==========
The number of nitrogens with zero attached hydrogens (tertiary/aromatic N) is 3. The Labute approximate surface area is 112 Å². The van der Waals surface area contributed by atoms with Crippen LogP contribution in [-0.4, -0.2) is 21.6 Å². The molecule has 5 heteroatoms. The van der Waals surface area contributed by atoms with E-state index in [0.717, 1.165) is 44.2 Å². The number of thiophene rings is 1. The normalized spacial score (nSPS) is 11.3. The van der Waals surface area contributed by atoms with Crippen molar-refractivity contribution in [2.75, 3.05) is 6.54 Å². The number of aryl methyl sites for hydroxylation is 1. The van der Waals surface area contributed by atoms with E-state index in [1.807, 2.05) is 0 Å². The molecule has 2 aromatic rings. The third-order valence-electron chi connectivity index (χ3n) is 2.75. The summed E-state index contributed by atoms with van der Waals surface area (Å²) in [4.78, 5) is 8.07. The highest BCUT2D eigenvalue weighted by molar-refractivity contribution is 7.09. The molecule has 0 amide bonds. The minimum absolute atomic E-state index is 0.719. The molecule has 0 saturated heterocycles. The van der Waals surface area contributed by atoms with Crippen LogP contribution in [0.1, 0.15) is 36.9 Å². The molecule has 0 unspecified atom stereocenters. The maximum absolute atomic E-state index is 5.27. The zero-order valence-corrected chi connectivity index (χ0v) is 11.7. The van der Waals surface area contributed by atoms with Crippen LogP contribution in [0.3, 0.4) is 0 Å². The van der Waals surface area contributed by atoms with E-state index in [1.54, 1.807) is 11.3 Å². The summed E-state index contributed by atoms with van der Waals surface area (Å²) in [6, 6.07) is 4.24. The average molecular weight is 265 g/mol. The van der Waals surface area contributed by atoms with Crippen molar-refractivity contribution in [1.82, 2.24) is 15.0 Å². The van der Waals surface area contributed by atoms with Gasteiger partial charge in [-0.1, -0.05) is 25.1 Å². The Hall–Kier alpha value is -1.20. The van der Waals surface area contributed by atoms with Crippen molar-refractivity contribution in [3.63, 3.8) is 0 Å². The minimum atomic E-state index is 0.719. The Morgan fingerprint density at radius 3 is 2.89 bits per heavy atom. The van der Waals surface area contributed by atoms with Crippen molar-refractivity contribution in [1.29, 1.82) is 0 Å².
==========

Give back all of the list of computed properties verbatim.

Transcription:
The number of nitrogens with zero attached hydrogens (tertiary/aromatic N) is 3. The Labute approximate surface area is 112 Å². The van der Waals surface area contributed by atoms with Crippen LogP contribution in [-0.4, -0.2) is 21.6 Å². The molecule has 5 heteroatoms. The van der Waals surface area contributed by atoms with E-state index in [0.717, 1.165) is 44.2 Å². The number of thiophene rings is 1. The normalized spacial score (nSPS) is 11.3. The van der Waals surface area contributed by atoms with Crippen molar-refractivity contribution in [2.75, 3.05) is 6.54 Å². The number of aryl methyl sites for hydroxylation is 1. The van der Waals surface area contributed by atoms with E-state index in [1.807, 2.05) is 0 Å². The molecule has 2 aromatic rings. The third-order valence-electron chi connectivity index (χ3n) is 2.75. The summed E-state index contributed by atoms with van der Waals surface area (Å²) in [4.78, 5) is 8.07. The highest BCUT2D eigenvalue weighted by molar-refractivity contribution is 7.09. The molecule has 0 amide bonds. The minimum absolute atomic E-state index is 0.719. The molecule has 0 saturated heterocycles. The van der Waals surface area contributed by atoms with Crippen LogP contribution in [0.1, 0.15) is 36.9 Å². The molecule has 0 unspecified atom stereocenters. The maximum absolute atomic E-state index is 5.27. The zero-order valence-corrected chi connectivity index (χ0v) is 11.7. The van der Waals surface area contributed by atoms with Crippen LogP contribution in [0.3, 0.4) is 0 Å². The van der Waals surface area contributed by atoms with E-state index in [1.54, 1.807) is 11.3 Å². The summed E-state index contributed by atoms with van der Waals surface area (Å²) in [6, 6.07) is 4.24. The average molecular weight is 265 g/mol. The van der Waals surface area contributed by atoms with Crippen molar-refractivity contribution in [1.82, 2.24) is 15.0 Å². The van der Waals surface area contributed by atoms with Gasteiger partial charge in [-0.1, -0.05) is 25.1 Å². The Hall–Kier alpha value is -1.20. The van der Waals surface area contributed by atoms with Crippen molar-refractivity contribution in [3.63, 3.8) is 0 Å². The minimum atomic E-state index is 0.719. The Morgan fingerprint density at radius 3 is 2.89 bits per heavy atom. The van der Waals surface area contributed by atoms with Crippen molar-refractivity contribution in [1.29, 1.82) is 0 Å².